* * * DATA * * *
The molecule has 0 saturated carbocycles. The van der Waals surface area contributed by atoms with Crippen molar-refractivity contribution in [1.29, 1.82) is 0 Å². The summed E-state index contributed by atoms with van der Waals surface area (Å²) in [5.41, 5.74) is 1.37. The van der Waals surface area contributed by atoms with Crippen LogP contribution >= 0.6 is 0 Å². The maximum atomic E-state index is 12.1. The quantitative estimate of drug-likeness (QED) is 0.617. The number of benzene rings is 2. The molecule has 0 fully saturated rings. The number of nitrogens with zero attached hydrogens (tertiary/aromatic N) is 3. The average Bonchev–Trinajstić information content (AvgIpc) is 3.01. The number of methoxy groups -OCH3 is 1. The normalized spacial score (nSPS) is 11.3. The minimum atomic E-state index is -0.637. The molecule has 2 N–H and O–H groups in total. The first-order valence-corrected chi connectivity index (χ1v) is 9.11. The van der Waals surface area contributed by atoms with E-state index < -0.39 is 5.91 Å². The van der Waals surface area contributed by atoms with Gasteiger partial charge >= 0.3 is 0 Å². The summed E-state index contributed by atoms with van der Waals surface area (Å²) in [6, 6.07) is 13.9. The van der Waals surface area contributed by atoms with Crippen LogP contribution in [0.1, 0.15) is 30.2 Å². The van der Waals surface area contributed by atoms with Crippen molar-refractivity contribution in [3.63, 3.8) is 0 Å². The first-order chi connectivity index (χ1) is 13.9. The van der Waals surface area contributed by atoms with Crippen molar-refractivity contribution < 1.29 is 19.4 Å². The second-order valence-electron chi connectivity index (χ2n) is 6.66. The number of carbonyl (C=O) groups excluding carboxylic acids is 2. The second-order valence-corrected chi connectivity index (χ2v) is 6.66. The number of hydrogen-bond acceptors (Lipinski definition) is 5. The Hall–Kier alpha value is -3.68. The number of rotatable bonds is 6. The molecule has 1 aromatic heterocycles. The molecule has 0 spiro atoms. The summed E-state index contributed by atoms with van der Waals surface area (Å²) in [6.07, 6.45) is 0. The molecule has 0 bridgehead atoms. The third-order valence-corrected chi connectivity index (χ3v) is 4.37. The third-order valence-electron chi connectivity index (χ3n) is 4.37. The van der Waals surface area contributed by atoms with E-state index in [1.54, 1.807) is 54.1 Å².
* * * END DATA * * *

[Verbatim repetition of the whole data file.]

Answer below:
The molecule has 0 saturated carbocycles. The van der Waals surface area contributed by atoms with Crippen molar-refractivity contribution in [1.29, 1.82) is 0 Å². The summed E-state index contributed by atoms with van der Waals surface area (Å²) in [5.41, 5.74) is 1.37. The van der Waals surface area contributed by atoms with Crippen LogP contribution >= 0.6 is 0 Å². The maximum atomic E-state index is 12.1. The quantitative estimate of drug-likeness (QED) is 0.617. The number of benzene rings is 2. The molecule has 0 fully saturated rings. The number of nitrogens with zero attached hydrogens (tertiary/aromatic N) is 3. The average Bonchev–Trinajstić information content (AvgIpc) is 3.01. The number of methoxy groups -OCH3 is 1. The normalized spacial score (nSPS) is 11.3. The minimum atomic E-state index is -0.637. The molecule has 2 N–H and O–H groups in total. The first-order valence-corrected chi connectivity index (χ1v) is 9.11. The van der Waals surface area contributed by atoms with E-state index < -0.39 is 5.91 Å². The van der Waals surface area contributed by atoms with Gasteiger partial charge >= 0.3 is 0 Å². The summed E-state index contributed by atoms with van der Waals surface area (Å²) in [6, 6.07) is 13.9. The van der Waals surface area contributed by atoms with Crippen LogP contribution in [0.1, 0.15) is 30.2 Å². The van der Waals surface area contributed by atoms with Crippen molar-refractivity contribution in [3.63, 3.8) is 0 Å². The first-order chi connectivity index (χ1) is 13.9. The van der Waals surface area contributed by atoms with Crippen molar-refractivity contribution < 1.29 is 19.4 Å². The second-order valence-electron chi connectivity index (χ2n) is 6.66. The number of carbonyl (C=O) groups excluding carboxylic acids is 2. The second-order valence-corrected chi connectivity index (χ2v) is 6.66. The number of hydrogen-bond acceptors (Lipinski definition) is 5. The Hall–Kier alpha value is -3.68. The number of rotatable bonds is 6. The molecule has 1 aromatic heterocycles. The molecule has 0 spiro atoms. The summed E-state index contributed by atoms with van der Waals surface area (Å²) in [6.07, 6.45) is 0. The molecule has 0 bridgehead atoms. The third-order valence-corrected chi connectivity index (χ3v) is 4.37. The third-order valence-electron chi connectivity index (χ3n) is 4.37. The van der Waals surface area contributed by atoms with E-state index in [1.54, 1.807) is 54.1 Å².